CBM Development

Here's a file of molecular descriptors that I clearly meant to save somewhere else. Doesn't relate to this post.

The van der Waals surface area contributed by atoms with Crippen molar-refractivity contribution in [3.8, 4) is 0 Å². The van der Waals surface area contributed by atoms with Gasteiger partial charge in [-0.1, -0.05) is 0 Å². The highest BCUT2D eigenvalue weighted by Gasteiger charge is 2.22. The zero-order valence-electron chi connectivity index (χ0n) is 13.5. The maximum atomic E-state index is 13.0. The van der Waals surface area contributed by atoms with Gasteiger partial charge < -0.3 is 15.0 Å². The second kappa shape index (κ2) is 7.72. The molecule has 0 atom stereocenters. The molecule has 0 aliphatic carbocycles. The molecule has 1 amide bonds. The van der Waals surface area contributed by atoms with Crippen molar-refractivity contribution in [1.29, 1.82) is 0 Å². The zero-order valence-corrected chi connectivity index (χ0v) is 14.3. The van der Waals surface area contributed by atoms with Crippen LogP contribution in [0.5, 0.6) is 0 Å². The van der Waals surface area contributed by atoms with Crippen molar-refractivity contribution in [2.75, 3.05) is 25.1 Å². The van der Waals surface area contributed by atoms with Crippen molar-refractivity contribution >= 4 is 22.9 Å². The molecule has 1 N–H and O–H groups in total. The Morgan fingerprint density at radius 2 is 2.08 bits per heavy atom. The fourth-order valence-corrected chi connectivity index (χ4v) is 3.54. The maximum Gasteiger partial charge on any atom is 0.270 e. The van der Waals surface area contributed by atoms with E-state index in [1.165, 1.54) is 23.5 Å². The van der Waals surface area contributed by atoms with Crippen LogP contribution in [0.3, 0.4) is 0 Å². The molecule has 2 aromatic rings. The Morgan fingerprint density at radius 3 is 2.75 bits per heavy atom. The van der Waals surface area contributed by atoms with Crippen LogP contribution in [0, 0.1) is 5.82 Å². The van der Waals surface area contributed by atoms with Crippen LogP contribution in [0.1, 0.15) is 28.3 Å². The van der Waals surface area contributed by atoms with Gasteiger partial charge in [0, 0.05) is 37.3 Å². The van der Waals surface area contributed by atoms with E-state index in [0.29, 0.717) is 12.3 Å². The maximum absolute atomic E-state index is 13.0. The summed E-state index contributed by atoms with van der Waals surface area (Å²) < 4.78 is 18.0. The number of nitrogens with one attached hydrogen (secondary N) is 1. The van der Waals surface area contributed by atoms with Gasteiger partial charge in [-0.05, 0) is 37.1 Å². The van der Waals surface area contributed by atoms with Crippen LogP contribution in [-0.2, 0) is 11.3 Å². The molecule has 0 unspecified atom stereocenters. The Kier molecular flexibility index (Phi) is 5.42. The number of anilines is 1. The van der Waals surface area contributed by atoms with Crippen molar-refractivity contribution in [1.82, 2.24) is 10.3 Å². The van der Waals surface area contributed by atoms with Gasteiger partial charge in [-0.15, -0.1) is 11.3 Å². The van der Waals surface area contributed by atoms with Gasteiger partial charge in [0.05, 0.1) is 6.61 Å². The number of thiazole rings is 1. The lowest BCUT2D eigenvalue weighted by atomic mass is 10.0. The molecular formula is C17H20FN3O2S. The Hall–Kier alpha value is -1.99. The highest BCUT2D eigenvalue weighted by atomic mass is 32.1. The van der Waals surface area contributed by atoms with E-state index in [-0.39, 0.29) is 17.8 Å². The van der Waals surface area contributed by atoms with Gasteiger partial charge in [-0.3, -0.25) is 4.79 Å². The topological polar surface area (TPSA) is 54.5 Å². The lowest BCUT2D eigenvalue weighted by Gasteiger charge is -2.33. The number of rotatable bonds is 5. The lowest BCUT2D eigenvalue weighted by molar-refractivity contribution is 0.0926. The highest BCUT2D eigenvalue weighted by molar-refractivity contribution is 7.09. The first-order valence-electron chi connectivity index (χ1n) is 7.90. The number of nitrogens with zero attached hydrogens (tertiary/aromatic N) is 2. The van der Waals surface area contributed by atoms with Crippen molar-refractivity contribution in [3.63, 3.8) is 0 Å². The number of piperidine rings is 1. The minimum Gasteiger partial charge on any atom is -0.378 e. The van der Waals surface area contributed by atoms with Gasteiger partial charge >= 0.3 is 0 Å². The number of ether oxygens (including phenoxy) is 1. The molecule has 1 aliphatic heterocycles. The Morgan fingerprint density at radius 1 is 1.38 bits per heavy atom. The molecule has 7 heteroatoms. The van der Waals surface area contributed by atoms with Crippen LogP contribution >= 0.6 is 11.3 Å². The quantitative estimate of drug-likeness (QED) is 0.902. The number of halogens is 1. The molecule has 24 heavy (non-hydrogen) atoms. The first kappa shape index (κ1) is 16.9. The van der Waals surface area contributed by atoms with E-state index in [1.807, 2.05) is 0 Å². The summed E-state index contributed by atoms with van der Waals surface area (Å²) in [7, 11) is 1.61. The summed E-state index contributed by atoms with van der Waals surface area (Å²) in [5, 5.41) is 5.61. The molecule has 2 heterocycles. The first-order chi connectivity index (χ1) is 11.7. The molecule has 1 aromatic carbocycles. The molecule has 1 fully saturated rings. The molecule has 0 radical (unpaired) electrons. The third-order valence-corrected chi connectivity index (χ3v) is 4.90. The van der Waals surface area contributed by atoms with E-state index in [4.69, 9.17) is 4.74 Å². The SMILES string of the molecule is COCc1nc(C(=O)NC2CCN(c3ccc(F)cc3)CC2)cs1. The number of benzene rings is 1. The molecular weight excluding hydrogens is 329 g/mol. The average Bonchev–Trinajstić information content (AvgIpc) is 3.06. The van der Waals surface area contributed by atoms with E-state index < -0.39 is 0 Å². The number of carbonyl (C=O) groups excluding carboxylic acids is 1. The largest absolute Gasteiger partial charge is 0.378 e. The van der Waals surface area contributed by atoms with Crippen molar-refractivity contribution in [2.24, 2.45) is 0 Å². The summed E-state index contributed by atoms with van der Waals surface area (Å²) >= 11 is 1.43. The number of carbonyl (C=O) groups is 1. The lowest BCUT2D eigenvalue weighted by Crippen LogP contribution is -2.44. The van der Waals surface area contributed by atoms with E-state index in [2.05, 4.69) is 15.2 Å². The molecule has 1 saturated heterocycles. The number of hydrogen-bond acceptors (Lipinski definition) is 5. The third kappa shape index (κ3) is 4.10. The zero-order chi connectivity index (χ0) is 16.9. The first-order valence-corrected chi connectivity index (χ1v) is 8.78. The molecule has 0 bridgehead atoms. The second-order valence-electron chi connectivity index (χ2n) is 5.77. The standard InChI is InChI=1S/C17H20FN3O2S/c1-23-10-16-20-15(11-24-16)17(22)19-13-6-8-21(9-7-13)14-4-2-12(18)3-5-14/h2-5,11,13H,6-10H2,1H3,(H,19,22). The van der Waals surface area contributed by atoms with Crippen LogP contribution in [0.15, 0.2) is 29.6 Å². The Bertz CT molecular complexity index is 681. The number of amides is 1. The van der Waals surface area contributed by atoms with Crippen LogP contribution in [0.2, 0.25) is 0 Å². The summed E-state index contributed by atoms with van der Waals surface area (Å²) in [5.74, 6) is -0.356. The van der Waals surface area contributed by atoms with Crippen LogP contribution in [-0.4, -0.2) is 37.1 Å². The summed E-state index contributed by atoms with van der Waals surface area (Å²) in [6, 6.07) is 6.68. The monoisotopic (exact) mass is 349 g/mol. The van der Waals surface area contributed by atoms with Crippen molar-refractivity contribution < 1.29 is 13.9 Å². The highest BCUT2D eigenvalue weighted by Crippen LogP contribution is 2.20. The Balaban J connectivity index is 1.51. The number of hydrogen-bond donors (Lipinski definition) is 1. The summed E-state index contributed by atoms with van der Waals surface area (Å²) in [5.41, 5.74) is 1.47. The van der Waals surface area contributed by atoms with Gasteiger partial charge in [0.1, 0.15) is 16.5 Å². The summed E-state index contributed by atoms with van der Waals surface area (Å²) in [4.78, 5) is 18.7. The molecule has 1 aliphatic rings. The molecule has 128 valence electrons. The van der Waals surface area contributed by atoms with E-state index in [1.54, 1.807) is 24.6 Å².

I have talked before about being opposed to the Coal Bed Methane (CBM) development that is proposed in my area of the state. There has always been one thing that has made me real uneasy about opposing such development and has kept me from being more vocal about the issue. By opposing CBM development I am on the same side of the street as the Northern Plains Resource Council (<acronym title="Northern Plains Resource Council">NPRC</acronym>) and this worries me since <acronym title="Northern Plains Resource Council">NPRC</acronym> has some radical positions.<br />n<br />n<blockquote>The petition says the <acronym title="Northern Plains Resource Council">NPRC</acronym> "has gone to excessive and obstructive lengths" in its "self-assumed watchdog role in the development and utilization of various natural resources in our state." It accuses Northern Plains of aligning itself with "radical environmentalists" whose goal is to wipe out agriculture with the aim of "rewilding" large areas of land. </blockquote><br />n<br />nI seen this in the paper this morning about a group who <a href="http://www.billingsgazette.com//index.php?id=1&display=rednews/2005/05/20/build/state/35-coalbed-plan.inc">supports</a> the CBM development and while I don't support the development, I do agree with the quote that <acronym title="Northern Plains Resource Council">NPRC</acronym> is in bed with the "radical environmentalists" and has a goal of reducing the agricultural potential of the land.<br />n<br />nI know quite a few of the people in the <acronym title="Northern Plains Resource Council">NPRC</acronym> mostly by reputation and their views about agriculture and the environment are flat scary. While I don't support CBM development, I will continue to be fairly quite on the issue because of the <acronym title="Northern Plains Resource Council">NPRC</acronym>'s involvement in the issue. I don't want to be seen in bed with such a radical organization.<br />n<br />n<b>A radical generally meant a man who thought he could somehow pull up the root without affecting the flower. Gilbert Keith Chesterton</b>